Play it cool!
Now that it’s summer please keep in mind that keeping your dog cool is very important and can be life threatening if they get too over heated.
Dogs don’t typically sweat like humans. Our entire surface (skin) “breaths” or sweats to keep us cool.
Dogs on the other hand, do not sweat through their skin and coats. Dogs expel extra heat by panting with their tongue and mouth open. They “sweat” through the pads on their paws and even through their ears.
If you are in the Ottawa area and need help with your dog, contact us now!
Keep exercise sessions like runs, dog park visits and off leash play times shorter or in doors. If you have a high energy dog that needs to blow off some steam, swimming is there best outdoor activity to help keep cool. If they aren’t a swimmer, best to get them out early in the morning before the temperatures heat up. Avoid mid day play when it is the hottest part of the day, or wait till early evening to go out if it cools off significantly from mid day temperatures.
On hot or humid days, best to keep your dog out of exposed, direct sunshine for lengthy periods of time. Make sure fresh cool water is always available to them as well as shade if and when they are outdoors.
Getting over heated can not only be dangerous, but can be deadly for dogs. Be aware of the signs that your dog might be over heated. Look for clues such as lots of very heavy and fast panting. Excessive dripping and drooling from a long tongue while looking like a big smile. If the dog is lethargic, doesn’t want to walk, stand or worse collapses, these are all signs of distress and best to immediately find some comfort for the dog ASAP. If the dog stops breathing, CPR may be needed.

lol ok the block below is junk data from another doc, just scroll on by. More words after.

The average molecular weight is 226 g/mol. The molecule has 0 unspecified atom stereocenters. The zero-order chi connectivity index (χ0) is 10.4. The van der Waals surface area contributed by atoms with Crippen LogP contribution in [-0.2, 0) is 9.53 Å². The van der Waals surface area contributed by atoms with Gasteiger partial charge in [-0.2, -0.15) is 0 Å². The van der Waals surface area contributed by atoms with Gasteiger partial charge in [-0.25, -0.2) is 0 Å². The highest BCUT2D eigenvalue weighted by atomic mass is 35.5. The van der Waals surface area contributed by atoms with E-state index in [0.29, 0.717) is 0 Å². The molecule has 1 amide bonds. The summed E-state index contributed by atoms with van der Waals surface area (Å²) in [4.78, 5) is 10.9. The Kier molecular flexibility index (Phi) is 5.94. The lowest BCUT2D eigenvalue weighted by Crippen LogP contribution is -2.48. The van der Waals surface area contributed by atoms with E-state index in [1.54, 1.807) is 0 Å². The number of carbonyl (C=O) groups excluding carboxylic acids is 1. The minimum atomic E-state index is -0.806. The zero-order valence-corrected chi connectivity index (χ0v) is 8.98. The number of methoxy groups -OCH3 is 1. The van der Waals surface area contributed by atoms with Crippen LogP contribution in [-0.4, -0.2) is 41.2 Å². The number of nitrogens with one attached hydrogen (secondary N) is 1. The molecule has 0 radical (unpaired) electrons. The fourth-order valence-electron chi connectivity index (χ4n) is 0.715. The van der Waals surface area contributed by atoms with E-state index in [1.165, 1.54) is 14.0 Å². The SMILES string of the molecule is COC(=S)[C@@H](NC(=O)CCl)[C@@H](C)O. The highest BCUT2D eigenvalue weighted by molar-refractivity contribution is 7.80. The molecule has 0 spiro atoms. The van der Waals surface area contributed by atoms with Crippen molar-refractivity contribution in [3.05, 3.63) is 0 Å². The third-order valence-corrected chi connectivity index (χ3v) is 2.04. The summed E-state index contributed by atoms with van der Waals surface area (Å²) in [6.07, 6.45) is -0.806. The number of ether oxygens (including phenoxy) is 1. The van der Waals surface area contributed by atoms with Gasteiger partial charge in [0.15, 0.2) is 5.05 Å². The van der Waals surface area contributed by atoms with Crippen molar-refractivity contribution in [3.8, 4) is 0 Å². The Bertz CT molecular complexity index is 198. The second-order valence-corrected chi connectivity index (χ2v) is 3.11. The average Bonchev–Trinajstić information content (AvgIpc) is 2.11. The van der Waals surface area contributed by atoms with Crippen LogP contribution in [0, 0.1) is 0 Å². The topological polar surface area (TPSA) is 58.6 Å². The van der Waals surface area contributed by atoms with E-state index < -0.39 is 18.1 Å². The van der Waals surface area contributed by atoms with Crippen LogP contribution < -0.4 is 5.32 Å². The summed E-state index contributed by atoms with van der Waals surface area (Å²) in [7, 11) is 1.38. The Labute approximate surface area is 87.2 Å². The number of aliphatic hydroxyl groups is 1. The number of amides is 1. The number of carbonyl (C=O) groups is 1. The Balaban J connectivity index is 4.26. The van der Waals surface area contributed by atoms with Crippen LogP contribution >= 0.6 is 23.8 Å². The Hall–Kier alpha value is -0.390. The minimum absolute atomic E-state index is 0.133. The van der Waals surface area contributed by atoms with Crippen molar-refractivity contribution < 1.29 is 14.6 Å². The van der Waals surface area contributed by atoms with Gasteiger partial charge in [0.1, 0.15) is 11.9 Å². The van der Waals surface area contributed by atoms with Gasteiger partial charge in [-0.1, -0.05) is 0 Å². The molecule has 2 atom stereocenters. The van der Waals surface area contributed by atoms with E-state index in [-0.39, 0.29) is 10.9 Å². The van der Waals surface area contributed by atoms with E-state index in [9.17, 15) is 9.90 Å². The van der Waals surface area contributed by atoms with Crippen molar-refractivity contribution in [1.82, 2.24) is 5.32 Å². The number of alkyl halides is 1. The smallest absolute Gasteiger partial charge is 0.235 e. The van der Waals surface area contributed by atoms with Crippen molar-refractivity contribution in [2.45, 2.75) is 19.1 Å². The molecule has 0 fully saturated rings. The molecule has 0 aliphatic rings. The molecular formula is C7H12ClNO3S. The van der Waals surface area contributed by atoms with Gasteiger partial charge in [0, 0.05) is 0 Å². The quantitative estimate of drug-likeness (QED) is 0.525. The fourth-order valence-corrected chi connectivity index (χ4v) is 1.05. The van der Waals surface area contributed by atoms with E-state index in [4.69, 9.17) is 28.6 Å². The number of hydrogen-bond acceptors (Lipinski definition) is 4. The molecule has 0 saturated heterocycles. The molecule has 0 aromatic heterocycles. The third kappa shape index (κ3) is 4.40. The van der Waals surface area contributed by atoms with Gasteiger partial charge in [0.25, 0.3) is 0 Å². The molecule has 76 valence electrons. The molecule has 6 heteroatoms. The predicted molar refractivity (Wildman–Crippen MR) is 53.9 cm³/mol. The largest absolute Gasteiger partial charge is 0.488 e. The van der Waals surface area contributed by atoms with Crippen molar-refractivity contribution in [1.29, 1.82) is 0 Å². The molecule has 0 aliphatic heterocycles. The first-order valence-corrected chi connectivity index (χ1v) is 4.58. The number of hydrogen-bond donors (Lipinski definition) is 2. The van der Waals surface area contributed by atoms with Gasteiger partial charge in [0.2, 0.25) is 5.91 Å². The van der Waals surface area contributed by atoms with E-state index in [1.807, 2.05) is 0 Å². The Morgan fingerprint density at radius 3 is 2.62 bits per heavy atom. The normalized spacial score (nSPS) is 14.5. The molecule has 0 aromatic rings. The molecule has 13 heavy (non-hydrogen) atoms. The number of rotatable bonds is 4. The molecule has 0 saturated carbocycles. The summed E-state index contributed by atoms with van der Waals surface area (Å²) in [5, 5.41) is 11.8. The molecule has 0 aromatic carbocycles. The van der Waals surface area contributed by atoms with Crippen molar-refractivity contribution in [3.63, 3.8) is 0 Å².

Ways to help cool your pup down at the first signs of distress;
1st: Get them to cooler temperatures and if at home the dog will probably gravitate to a cold floor surface (like ceramic, on the bathroom or kitchen floor.)
2nd: Make sure they get cool fresh water, not to let them drink a gallon at once. Too much water quickly can further put the dog into stress and make them vomit adding more stress to the body.
3rd: Use cold compresses or icy cloths to hold the pads on their paws to bring the body temperature down quickly as well as on their ears and belly.
4th: Monitor their breathing to watch for it to slow down and let the dog rest some place cool. Depending on how severe the heat stroke is, the longer the recovery time will be. A few days may go by until they are back to normal, so give them a little time, no vigorous exercise and contact your vet for advice.
Last modified on October 24th, 2018